Student loan forgiveness: 153,000 to have loans canceled under new repayment plan

Under President Joe Biden’s new student loan repayment program, 153,000 borrowers will be getting emails Wednesday that say their student loan debt is being canceled.

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News of the $1.2 billion in debt cancellation is part of the new provision in the Saving on a Valuable Education (SAVE) income-driven repayment plan, the Department of Education announced Wednesday.

The administration promised last month to accelerate forgiveness for borrowers with low original balances who are enrolled in the SAVE plan.

Instead of paying on loans monthly for 20 to 25 years, enrollees in the SAVE plan who borrowed less than $12,000 can have their debt wiped clean after 10 years of payments.

For every $1,000 a borrower took out above the $12,000 threshold, they can get their loans canceled with another year of payments.

About 7.5 million people are enrolled in SAVE. There are more than 40 million people who have federal student loan debt.

“If you’ve been paying for a decade, you’ve done your part, and you deserve relief,” Education Secretary Miguel Cardona said in a statement. “Under President Biden’s leadership, our Administration has now approved loan forgiveness for nearly 3.9 million borrowers, and our historic fight to cancel student debt isn’t over yet.”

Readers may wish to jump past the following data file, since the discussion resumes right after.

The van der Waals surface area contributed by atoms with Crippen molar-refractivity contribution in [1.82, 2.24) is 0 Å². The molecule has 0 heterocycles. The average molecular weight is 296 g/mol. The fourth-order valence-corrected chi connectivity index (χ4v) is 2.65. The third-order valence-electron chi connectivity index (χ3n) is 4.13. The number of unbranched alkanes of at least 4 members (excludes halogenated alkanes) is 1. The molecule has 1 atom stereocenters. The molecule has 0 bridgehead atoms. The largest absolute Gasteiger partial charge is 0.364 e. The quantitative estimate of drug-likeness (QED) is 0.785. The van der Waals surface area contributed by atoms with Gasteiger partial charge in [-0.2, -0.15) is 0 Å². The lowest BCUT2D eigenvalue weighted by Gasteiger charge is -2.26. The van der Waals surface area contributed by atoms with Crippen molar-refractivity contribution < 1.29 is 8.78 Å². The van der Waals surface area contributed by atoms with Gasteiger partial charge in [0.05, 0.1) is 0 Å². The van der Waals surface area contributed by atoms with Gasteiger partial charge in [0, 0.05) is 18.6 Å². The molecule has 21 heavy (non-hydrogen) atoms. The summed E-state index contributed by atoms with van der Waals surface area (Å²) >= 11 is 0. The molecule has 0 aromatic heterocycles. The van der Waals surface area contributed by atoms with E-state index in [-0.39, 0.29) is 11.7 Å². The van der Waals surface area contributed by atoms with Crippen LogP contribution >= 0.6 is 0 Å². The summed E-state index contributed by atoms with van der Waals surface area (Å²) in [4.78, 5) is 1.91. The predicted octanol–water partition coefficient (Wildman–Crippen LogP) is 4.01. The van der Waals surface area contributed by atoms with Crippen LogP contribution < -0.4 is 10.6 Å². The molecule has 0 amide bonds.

According to the DOE, borrowers who get the emails will not need to take any action to get the loan cancellation.

“Moving forward, borrowers who meet the eligibility criteria for forgiveness under the Save plan will have their loans automatically discharged with no action needed on their part,” the DOE said in the news release.

The department will be contacting borrowers next week who would be eligible for early cancellation under the SAVE plan but are not currently enrolled in the plan.

The DOE plans this summer to begin to cap payments for undergraduate loans at 5%. That is down from the prior requirement of 10% of a person’s income above the 225 percent federal poverty threshold.

Borrowers with debt from undergraduate and graduate studies will pay a weighted average between 5 and 10 percent toward their debts, the department said.

The plan is the latest in a series of moves the administration has implemented since the U.S. Supreme Court ruled that President Joe Biden overstepped his authority when he initially attempted to cancel up to $20,000 for an estimated 43 million people with incomes under $125,000. Biden asked the Education Department to craft a new plan under a different legal basis.

A plan announced by Biden in July aims to adjust how the Education Department calculates certain student loan payments. The adjustments were being made, the department said, to correct past errors in counting payments and the result would show that borrowers made payments that were not counted correctly toward their debt.

In November, around 813,000 borrowers were notified that their loans had been forgiven under the Education Department’s one-time account adjustment.

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